When the people of Israel were in exile, seeking God but persecuted by powerful empires that cared nothing of justice, they wanted God to be judge. When the Jews in Jesus’ day submitted to Roman law, saw the temple defiled, saw emperors set themselves up as divine, saw the people of the empire oppressed so that a wealthy elite might play, they wanted God to be judge.
When the early Church was persecuted, when Christians were crucified, burned, thrown to the wild beasts because they would not deny their faith, they wanted God to be judge. When African nations were taken to the new world and forced into slavery, they wanted God to be judge.
And don’t we feel the same? When you hear of brutal dictators being allowed to escape trial, don’t you want to believe they will meet justice? When white collar criminals walk away with a fortune as jobs are destroyed and economies ruined, don’t you want to believe there will be justice? When you hear of a child abused, and the perpetrator walking free, don’t you hope that one day justice will be done?
To speak of love and judgement as if they were opposites of one another is to fail to understand either love or justice. Love demands justice, and justice demands that wrongdoing be named as such, and that those who cause harm to their fellow woman and man be held to account. That is why the Christian faith should be unashamed to own that our God is a God of judgement. Because God cares about justice, God cares about the rights of the powerless, God cares about the protection of those who cannot protect themselves. So God is, will be, and always has been, a God of judgement. Because there is right – caring for those in need, loving those who have been rejected, accepting those who are different – and there is wrong – abusing wealth and power, neglecting the needs of the poor, turning a blind eye and thus participating in injustice – and the difference matters.
But there are two more things that we must say about the judgement of God, lest we get very mush the wrong end of the stick.
The first is this: notice that in both Isaiah and in the words of Jesus, God’s judgement is against the people of God, not against those who do not know God. God’s words in Isaiah are of a vineyard that God has tended, and “I expected it to bear grapes”. Remember this next time you hear someone speak of “God’ judgement on the ungodly” – the majority of the judgement language in the Bible is reserved for those who have known God – those who ought to know better, those of whom God says “I expected justice. I expected you to care for the weak, to protect the powerless. You are the people who have received my gracious love – I expected you to look with mercy on those who called out for help.”. Of those to whom much has been given, much will be expected. It is we, the people who claim God’s name, who God expects to produce fruit.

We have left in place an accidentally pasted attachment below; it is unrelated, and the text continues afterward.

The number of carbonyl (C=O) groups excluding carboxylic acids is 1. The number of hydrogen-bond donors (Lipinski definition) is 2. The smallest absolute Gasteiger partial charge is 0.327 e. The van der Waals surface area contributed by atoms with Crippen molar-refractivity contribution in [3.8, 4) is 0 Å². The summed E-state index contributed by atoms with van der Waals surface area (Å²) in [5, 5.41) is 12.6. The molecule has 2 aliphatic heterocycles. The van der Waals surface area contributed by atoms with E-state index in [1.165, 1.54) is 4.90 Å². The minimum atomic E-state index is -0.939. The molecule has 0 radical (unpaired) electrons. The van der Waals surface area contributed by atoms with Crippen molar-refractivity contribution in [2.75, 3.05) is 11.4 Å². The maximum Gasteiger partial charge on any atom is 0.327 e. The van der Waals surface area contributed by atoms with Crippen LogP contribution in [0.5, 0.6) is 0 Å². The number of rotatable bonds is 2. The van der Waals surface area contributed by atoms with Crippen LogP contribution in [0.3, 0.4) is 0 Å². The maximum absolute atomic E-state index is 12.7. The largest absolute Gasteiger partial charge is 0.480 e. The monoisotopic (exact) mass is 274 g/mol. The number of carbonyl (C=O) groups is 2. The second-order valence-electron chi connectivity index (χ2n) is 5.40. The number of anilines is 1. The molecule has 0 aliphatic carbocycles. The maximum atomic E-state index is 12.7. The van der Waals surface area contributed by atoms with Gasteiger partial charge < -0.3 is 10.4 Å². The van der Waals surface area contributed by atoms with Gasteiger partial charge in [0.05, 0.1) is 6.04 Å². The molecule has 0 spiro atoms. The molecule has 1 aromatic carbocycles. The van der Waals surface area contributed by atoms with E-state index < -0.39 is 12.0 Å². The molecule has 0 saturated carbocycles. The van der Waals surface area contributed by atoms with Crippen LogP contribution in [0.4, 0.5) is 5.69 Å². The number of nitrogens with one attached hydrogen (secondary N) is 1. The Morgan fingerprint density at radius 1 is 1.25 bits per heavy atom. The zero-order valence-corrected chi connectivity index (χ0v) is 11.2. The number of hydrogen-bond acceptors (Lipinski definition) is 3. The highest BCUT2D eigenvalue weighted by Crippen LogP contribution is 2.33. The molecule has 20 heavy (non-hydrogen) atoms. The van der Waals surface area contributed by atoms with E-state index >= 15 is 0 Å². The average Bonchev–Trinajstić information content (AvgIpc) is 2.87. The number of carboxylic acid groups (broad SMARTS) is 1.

And the second is this: in most cases in the Bible, God’s judgment carries with it the possibility of renewal. To abuse an already hackneyed phrase, it’s God’s tough love; God’s final attempt to draw his people back onto the path they were created to walk before, in their neglect of justice, they destroy their very selves. As we saw in the story of Jonah the other week: God’s judgement is not without hope. It is judgement for the sake of mercy, judgement with the offer of grace.
For the prophecy of Isaiah does not end in chapter 5. There are many hard words for the people of God, but Isaiah ends in the promise of restoration: comfort, comfort, all my people; listen, though your sins be as scarlet, I shall make them white as snow. As far as the east is from the west, so far shall I remove your sins from you.
God judges, because to fail to do so is to fail to protect the victims; victims of active wrongdoing, and victims of neglectful failure to do. But God’s judgement always aims to save not just the victim, but the perpetrator.
That’s love and judgement. We could learn from that.